In April 2017, Netflix released the first season of Las Chicas Del Cable (Cable Girls), produced by Bambu Producciones in Spain. It’s a Spanish drama – not necessarily a telenovela – but enough to have suspense and thrills to be considered a drama. Spoken originally in Spanish but offered in English, the show is a must-see for all.
“All over the world, young female office workers in the 1920s were moving to progressive, modernized cities in hopes of landing a steady job as a telephone operate,” Bustle said. Emily Spivack of Smithsonian Magazine said, “All these factors – freedoms experienced from working outside the home, a push for equal rights, greater mobility, technological innovation and disposable income – exposed people to new places, ideas and ways of living.”
It’s a progressive, modernized take of issues that are openly talked about today, but were hidden then. It’s the ‘other-side-of-the-story’s voices that weren’t loud enough to be heard in the 1920s, but are coming out now. Starring: Blanca Suárez, Ana Fernández, Nadia de Santiago, Maggie Civantos, Ana Polvorosa, Yon González, and Martiño Rivas.
The plot starts in 1928 in Madrid. Set in an actual telephone company, Telefónica, the series tells the story of four twentysomething women who sacrificed their lives to work there as cable girls. What’s a cable girl? It was a role designed for someone to work for cheap pay by connecting telephone lines as a switchboard operator. (During the 1920s, it was uncommon for women to work, and if they did, they were paid dirt cheap hourly wages). Based on friendship, love and newfound independence, there’s a defying fight for freedom in this show. It’s a true journey of tears, joy, anger, excitement, and more!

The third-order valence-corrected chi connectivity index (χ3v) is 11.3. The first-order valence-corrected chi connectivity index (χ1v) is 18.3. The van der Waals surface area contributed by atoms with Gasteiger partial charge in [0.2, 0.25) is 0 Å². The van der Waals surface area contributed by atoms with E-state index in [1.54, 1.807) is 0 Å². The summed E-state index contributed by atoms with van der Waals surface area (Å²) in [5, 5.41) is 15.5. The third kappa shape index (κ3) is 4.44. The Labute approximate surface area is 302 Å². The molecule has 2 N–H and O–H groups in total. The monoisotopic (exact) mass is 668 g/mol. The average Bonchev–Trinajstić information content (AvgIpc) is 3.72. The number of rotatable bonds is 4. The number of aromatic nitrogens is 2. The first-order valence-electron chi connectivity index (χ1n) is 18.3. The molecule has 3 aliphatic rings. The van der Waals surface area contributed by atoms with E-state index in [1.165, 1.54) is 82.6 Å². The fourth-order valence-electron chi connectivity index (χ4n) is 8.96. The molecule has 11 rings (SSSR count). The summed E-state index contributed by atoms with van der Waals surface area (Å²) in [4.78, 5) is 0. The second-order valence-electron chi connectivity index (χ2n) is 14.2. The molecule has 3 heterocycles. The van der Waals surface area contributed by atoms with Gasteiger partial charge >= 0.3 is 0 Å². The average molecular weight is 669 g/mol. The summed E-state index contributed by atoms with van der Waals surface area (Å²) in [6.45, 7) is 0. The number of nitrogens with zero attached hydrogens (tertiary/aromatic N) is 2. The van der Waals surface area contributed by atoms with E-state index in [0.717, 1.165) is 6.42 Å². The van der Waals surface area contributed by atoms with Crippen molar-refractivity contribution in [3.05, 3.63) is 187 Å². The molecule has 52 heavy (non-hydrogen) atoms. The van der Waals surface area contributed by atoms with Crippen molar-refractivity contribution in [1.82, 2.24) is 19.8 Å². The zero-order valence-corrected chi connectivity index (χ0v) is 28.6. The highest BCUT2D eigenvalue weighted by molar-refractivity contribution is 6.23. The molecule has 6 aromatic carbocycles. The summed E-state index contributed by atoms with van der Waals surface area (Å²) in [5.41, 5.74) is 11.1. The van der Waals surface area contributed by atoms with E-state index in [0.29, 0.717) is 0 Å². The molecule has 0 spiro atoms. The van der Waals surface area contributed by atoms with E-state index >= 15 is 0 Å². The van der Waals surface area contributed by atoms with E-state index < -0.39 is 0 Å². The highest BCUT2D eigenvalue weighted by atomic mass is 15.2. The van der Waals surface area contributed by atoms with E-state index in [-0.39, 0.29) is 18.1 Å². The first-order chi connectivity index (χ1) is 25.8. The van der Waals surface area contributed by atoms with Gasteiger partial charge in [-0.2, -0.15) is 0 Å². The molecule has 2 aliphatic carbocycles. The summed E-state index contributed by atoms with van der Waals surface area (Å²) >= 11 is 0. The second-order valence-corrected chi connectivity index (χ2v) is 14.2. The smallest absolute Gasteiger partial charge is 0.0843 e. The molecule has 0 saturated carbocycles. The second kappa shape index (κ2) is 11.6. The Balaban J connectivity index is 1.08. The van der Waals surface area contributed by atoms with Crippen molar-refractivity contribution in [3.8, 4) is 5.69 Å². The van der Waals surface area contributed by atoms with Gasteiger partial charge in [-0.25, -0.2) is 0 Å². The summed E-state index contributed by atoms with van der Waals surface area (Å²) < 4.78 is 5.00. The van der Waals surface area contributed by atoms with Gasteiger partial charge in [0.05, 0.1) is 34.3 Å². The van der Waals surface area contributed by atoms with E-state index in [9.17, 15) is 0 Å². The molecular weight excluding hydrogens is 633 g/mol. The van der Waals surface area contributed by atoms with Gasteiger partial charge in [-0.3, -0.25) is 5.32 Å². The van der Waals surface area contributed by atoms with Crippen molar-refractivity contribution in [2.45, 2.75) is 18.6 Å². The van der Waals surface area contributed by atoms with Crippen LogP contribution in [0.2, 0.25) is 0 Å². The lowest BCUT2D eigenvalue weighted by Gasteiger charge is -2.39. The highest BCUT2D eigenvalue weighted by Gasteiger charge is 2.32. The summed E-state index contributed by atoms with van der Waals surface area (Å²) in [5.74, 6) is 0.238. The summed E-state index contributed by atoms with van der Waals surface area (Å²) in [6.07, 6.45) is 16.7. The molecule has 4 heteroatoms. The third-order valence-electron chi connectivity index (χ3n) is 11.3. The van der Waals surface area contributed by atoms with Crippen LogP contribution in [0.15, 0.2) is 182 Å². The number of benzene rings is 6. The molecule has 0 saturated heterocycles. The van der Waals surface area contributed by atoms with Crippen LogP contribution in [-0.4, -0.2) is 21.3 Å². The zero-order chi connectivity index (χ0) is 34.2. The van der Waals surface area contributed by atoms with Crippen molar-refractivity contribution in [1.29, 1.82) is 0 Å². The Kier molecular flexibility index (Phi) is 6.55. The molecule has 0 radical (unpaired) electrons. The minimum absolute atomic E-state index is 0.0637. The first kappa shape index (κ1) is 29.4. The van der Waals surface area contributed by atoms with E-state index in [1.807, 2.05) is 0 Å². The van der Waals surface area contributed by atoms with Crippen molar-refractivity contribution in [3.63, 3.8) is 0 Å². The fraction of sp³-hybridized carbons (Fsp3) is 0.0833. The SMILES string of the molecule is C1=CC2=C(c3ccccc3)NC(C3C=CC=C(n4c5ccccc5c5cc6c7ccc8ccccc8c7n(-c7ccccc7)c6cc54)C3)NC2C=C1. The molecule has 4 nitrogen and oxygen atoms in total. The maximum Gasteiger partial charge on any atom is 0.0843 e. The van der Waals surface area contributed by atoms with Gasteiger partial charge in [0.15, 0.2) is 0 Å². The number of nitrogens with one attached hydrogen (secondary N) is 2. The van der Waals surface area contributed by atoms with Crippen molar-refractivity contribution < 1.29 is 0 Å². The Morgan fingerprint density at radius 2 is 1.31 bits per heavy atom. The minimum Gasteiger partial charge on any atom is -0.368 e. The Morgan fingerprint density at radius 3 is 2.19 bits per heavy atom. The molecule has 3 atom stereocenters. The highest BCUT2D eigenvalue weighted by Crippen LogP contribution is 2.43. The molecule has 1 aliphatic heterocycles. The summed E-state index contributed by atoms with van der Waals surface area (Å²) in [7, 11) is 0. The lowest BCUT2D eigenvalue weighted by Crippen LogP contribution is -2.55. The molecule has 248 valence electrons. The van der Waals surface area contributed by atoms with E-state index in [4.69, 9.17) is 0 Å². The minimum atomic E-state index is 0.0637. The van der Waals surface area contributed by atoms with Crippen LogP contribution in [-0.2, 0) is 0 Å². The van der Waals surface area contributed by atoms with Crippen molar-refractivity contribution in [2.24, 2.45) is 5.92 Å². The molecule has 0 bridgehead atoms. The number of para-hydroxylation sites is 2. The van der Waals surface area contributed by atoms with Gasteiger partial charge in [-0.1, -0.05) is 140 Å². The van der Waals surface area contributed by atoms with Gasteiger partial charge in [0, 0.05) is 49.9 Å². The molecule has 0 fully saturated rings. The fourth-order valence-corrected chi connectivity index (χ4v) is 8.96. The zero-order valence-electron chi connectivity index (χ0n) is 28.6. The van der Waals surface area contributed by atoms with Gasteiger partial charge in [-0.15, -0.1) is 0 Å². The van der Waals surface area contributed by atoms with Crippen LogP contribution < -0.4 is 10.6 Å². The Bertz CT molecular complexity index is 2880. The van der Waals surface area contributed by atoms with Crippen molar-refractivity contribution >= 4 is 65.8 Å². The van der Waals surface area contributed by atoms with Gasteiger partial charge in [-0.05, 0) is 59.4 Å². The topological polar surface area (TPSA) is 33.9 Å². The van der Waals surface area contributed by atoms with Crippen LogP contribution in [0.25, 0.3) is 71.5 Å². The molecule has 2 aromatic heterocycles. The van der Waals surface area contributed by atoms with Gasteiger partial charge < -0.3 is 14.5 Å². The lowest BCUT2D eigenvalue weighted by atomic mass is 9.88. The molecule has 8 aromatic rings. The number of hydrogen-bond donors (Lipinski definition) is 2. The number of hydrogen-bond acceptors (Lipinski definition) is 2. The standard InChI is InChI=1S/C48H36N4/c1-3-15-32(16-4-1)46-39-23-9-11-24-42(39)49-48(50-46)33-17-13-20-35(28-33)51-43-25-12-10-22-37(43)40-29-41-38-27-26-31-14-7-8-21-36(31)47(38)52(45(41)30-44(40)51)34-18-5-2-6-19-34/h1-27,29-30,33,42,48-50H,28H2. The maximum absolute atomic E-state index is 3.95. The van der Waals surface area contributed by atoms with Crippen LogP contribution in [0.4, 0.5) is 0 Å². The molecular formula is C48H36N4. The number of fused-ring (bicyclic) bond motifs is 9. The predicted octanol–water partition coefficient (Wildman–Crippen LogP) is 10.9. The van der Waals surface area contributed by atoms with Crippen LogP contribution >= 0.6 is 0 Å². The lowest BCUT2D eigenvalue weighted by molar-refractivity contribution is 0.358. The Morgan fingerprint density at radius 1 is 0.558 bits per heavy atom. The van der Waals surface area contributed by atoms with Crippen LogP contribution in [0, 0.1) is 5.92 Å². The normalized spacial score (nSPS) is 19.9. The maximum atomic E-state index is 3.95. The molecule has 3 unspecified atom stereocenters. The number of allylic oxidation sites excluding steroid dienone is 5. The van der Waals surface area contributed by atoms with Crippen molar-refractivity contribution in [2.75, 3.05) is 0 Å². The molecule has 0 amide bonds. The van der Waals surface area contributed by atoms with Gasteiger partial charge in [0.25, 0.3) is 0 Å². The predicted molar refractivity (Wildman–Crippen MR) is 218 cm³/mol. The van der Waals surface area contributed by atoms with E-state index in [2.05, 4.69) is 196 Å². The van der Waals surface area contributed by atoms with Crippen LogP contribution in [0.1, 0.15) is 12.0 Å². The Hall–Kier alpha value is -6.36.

The writers beautifully depict nepotism and male empowerment in the work force – two characteristics that defined the era. However, they write about the other side of the story. The women who weren’t given the credit when it was clearly deserved, the struggle of female sexuality being hidden while males were expected to sleep around, and how challenging it was to be a woman of the era when laws weren’t on their side.
The show largely touches upon the LGBTQ+ community before it held a name. Two women discover their love for one another, confused, but knowing it felt right. One, dating a progressive man for the time, actually encouraged her to discover herself – a notion that doesn’t really summarize the 1920s. The show even goes into depths about how a woman always knew she felt more comfortable in a man’s body, and actually goes to lengths to figure out how she could do such – and what that meant.
The plot takes hold on female issues of the era as well. One woman deals with trauma as she has no way out of an abusive marriage. During the 1920s, wives had no say in divorce or help – everything was the husband’s say. They couldn’t even get money out of the bank without their husband’s permission. It was complete entrapment. The show even talks about how one of the women deals with escaping her father’s abusive wrath of being forced to stay home and be married. Routinely, climbing out her bedroom window to go to work and be free, she even ends up joining a female empowerment group.
Actress Nadia de Santiago commented, “[it’s] set in Spain, but it is very international. It’s the 1920s but it could be the ‘20s in any other cities. And though it is set in the 1920s, we don’t really discuss politics of the decade. It’s not about what’s happening in Spain historically.”
Look out – the third season is coming out on September 7, 2018!